12 Decree No. 354, 13 April 1992, “On the Secretary of State of the Russian Federation”; Decree No. 673, of 6 July 1995, “On Drafting the Concept of Legal Reform in the Russian Federation”; Decree No. 424, 27 March 1996, “On Certain Measures Aimed at Strengthening State Support to Science and Institutions of Higher Education in the Russian Federation”; Decree No. 440, 1 April 1996, “On the Concept of the Transition of the Russian Federation to Sustainable Development”; Decree No. 803, 3 June 1996, “On Basic Provisions of Regional Policy in the Russian Federation”; Decree No. 864, 13 June 1996, “On Certain Measures of State Support to the Human Rights Movement in the Russian Federation”; Decree No. 909, 15 June 1996, “On Approval of the Concept of State National Policy of the Russian Federation”; Decree No. 1300, 17 December 1997, “On Approval of the National Security Concept of the Russian Federation”; Decree No. 1370, 15 October 1999, “On Approval of Basic Provisions of State Policy in the Sphere of Development of Local Self-Government in the Russian Federation”; and Decree No. 24, 10 January 2000, “On the National Security Concept of the Russian Federation.”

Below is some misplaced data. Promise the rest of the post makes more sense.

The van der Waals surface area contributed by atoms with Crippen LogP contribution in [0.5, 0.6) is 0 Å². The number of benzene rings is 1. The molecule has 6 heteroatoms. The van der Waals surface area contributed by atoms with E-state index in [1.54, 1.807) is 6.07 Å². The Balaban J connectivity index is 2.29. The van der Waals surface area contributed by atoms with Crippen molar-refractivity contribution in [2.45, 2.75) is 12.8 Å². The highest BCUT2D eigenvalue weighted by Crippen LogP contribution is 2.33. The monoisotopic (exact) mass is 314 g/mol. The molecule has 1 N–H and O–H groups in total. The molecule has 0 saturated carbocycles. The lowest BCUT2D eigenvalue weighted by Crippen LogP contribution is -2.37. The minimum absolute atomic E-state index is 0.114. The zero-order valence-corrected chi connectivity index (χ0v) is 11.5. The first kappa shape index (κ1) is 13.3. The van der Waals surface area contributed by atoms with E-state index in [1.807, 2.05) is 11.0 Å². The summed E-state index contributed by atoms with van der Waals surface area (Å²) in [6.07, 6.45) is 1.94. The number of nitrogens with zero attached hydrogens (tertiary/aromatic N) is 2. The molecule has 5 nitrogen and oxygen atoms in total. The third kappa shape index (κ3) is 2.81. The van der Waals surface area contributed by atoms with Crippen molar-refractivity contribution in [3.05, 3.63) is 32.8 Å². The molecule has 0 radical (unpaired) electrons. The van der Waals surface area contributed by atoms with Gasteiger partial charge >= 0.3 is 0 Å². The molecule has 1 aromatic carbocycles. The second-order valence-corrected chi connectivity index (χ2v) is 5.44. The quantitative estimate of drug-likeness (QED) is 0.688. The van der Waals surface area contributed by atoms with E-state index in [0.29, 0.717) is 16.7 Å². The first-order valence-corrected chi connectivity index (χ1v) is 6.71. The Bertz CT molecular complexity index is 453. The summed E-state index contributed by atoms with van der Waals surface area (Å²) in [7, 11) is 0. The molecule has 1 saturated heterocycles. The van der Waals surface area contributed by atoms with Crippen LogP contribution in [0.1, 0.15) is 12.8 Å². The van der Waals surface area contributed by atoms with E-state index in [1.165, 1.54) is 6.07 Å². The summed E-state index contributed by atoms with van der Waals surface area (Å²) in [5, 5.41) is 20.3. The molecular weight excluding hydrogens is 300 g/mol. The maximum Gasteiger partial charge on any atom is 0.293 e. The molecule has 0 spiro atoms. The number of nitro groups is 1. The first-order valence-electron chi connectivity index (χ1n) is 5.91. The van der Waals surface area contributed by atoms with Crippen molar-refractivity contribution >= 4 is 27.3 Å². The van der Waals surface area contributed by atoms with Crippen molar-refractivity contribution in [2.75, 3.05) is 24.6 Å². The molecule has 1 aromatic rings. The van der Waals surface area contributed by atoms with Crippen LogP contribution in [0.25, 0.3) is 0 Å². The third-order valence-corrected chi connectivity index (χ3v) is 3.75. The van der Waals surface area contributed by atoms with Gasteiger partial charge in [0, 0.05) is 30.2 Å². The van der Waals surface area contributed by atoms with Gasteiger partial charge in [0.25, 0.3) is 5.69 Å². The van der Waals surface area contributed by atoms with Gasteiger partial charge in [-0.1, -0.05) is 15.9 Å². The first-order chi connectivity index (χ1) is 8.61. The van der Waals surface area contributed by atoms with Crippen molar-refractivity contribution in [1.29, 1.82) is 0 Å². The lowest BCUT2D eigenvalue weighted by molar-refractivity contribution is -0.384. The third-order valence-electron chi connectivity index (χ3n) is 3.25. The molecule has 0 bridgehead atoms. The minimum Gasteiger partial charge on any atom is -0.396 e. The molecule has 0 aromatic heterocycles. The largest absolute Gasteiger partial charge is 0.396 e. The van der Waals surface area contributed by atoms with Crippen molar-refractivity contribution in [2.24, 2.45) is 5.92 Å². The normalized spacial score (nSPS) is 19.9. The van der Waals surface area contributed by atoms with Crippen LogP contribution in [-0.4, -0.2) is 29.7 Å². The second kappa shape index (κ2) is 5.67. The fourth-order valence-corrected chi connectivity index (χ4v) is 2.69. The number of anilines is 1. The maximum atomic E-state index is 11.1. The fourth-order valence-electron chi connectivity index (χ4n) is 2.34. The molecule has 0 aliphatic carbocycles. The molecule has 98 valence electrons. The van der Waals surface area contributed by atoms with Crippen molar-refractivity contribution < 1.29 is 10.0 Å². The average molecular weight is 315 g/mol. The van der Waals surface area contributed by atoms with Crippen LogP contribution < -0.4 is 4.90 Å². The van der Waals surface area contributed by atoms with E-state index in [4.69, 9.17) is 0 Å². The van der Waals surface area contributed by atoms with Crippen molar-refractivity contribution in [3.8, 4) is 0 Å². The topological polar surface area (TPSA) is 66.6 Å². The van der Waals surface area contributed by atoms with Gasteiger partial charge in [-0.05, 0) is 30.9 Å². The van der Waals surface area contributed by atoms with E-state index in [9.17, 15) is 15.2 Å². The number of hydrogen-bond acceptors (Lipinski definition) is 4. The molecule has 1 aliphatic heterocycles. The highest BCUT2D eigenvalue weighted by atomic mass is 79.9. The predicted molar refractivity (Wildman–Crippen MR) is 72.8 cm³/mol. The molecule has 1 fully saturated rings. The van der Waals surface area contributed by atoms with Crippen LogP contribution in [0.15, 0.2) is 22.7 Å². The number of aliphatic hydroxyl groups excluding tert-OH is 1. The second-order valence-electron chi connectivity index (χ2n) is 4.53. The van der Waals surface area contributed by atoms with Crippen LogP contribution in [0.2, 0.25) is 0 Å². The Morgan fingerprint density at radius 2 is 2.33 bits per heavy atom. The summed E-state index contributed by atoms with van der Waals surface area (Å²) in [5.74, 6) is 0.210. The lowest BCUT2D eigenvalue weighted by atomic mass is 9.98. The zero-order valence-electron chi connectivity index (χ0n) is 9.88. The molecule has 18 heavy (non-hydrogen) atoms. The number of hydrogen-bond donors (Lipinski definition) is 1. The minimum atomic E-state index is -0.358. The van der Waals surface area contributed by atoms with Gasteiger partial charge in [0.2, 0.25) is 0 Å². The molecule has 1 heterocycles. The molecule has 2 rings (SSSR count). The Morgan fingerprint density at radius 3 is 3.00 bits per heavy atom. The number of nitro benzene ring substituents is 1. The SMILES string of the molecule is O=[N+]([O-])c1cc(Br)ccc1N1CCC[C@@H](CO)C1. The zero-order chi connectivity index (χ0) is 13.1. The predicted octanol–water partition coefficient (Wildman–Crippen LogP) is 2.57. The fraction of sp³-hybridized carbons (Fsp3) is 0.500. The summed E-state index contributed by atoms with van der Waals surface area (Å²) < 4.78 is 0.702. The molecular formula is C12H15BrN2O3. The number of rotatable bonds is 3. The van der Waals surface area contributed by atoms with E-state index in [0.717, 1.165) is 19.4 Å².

13 No. 360–rp, 14 July 1992, “On Ensuring the Activities of the Research Center of Private Law”; and No. 589–rp, 18 December 1996, “On Support to ‘People’s House’ Public Institutions.”

14 Resolution of the RSFSR Supreme Soviet No. 1801–1, 24 October 1991, “On the Concept of the RF Judicial System”; and resolutions of the State Duma No. 450–1 GD, 13 January 1995, “On a Tentative Program of Legislation- Making” [of the State Duma in 1995]; and No. 359–II GD, 17 May 1996, “On Holding Elections of the RF President in Constitutionally Defined Terms.”

15 Respectively, No. 7–P, 30 April 1997; No. 14–P, 22 November 2000, and No. KG–A40/2488–01, 22 May 2001.